Giving Voice

Octavia Me Wrat

This legend appears on the title page of The Circle of Ceridwen. It means ‘Octavia wrote me’ in Old English, with ‘me’ being the book itself. The Anglo-Saxons (and Danes, who lacked any alphabet save runes) gave voice to their everyday objects, allowing them to speak for themselves.

Jewelery, mirrors, combs, and especially weapons often bore the names both of maker and owner:

Osbert me worte Sigewif me ah
Osbert made me, Sigewif (a lovely name which means ‘victory-woman’) owns me

The beautiful and important Ælfred jewell, thought to be a pointer commissioned by Ælfred the Great and sent as a gift for use in reading, is inscribed:

Ælfred mec heht gewyrcan
Ælfred ordered me to be made

An Anglo-Saxon ring made for and by two now forgotten, still proclaims:

Æthred mec an Eanred mec agrof
Æthred owns me Eanred made me

This particular inscription is written in a mixture of Old English and runes – a not unusual combination.

Swords, the supreme weapon of the elite warrior, were not only marked but also named. Sword names were sometimes inscribed upon the hilt or the blade itself. (Some warriors would keep his sword name secret, for magical reasons.) One Anglo-Saxon sword is marked in runes and named:

Aeco Soeri (or alternately, Eaca Sorg)
Increase to Pain (or Augmenter of Pain)

We have many sword names from the Vikings, all equally evocative:

Angrvadill – Rushing Harm
Brynjubitr – Mail (armour) Biter
Gullinhjalti – Golden Hilt

Give yourself voice. Write me .

Facebookgoogle_pluspinterestyoutube
Facebooktwittergoogle_plusredditpinterestlinkedintumblr
{ 4 comments. read them below or… add one }
  • Doc November 23, 2016, 4:18 pm

    Your books are fantastic..truly an all encompassing read…I am a voracious reader of all things viking, saxon and dark ages in general…you capture the period wonderfully and make even the mundane everyday living exciting and interesting to read….I also love the female perspective….wonderfully realized…can’t wait to read Tindr…thank you so much for giving me hours of enjoyment..Doc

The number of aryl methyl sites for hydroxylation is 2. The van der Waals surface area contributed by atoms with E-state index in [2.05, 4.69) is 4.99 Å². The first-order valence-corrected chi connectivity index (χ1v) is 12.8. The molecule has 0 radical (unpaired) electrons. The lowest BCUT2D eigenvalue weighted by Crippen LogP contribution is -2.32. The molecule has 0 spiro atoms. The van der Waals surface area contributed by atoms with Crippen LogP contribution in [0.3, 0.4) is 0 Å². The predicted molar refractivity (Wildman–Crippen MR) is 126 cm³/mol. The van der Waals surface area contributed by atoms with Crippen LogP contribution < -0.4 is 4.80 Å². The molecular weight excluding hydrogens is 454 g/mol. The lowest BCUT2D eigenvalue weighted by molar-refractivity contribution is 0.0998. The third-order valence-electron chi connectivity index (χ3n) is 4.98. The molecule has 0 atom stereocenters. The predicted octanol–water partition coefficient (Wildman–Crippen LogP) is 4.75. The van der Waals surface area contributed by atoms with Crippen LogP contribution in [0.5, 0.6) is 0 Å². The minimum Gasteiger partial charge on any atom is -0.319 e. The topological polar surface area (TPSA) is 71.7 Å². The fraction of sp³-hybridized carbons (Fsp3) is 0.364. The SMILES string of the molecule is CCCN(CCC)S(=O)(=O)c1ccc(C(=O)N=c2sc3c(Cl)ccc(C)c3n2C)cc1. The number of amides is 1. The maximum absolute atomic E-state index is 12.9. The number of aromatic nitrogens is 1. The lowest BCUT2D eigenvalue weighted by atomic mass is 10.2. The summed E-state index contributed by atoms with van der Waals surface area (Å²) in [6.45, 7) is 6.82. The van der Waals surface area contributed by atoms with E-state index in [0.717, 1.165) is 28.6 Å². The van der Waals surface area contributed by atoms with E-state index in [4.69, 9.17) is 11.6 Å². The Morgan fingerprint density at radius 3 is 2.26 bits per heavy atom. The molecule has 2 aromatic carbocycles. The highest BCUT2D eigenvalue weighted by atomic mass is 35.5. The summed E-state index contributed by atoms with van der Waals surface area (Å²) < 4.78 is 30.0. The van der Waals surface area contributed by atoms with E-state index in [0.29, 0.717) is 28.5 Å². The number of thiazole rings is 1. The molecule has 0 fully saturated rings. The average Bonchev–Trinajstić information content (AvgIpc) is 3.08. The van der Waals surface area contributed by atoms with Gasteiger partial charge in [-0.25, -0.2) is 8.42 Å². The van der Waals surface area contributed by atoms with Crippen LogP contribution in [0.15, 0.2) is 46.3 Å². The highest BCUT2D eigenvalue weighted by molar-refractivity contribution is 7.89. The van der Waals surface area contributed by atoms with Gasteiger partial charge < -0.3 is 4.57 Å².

• Octavia Randolph Octavia November 25, 2016, 10:10 am

      Doc, it means a great deal to connect with new readers, especially those with pre-existing interest and knowledge of the late 9th century. Ælfred’s reign and that of his son Eadward are surely the most pivotal in English history. I write from the female perspective as it is my own, and I am interested in moving the camera slightly off-centre, as it were, from the military action…I hope you will enjoy Tindr, a book (and setting: Gotland) very dear to my heart. I am writing Book Six now – a very different book – so I promise there is still much to look forward to.

  • Jeff Deese July 29, 2015, 10:42 am

    Hi Octavia
    Just found your website and LOVE it. My mothers family is from County Sligo, Ireand and my fathers family is from the Scottish highlands so the Celtic/Viking blood runs deep in our family tree. Was just reading the “sword name” page and was hoping you’d help me pick a good name for my guitar – a Gibson Les Paul in tobacco sunburst (brown sunburst.) This is my weapon for heavy metal and rock music. Any good ideas or suggestions?
    Thanks a million.
    Jeff in Virginia USA

    • Octavia Randolph Octavia Randolph August 18, 2015, 10:50 am

      This interesting challenge that Jeff posed was great fun to respond to. He sent me photos of his guitars, and I sent him a list of suggested names in Old Norse. He chose “Alda-vinr” – “Trusted Friend” for the new Les Paul, and “Brann” – “To burn with a flame” for his Flame sunburst guitar. He’s a Wonderfully talented guitarist and treated me to some audio clips of his lightening-fast fingers making musical magic.

Leave a Comment

Book One Free!
Read the Best Selling Circle of
Ceridwen Saga - Free. Over
200,000 words of action and
adventure. Free when you join
the Circle - my mailing list.
the_circle_of_ceriowen_book_one_small - _ -


Send My Book!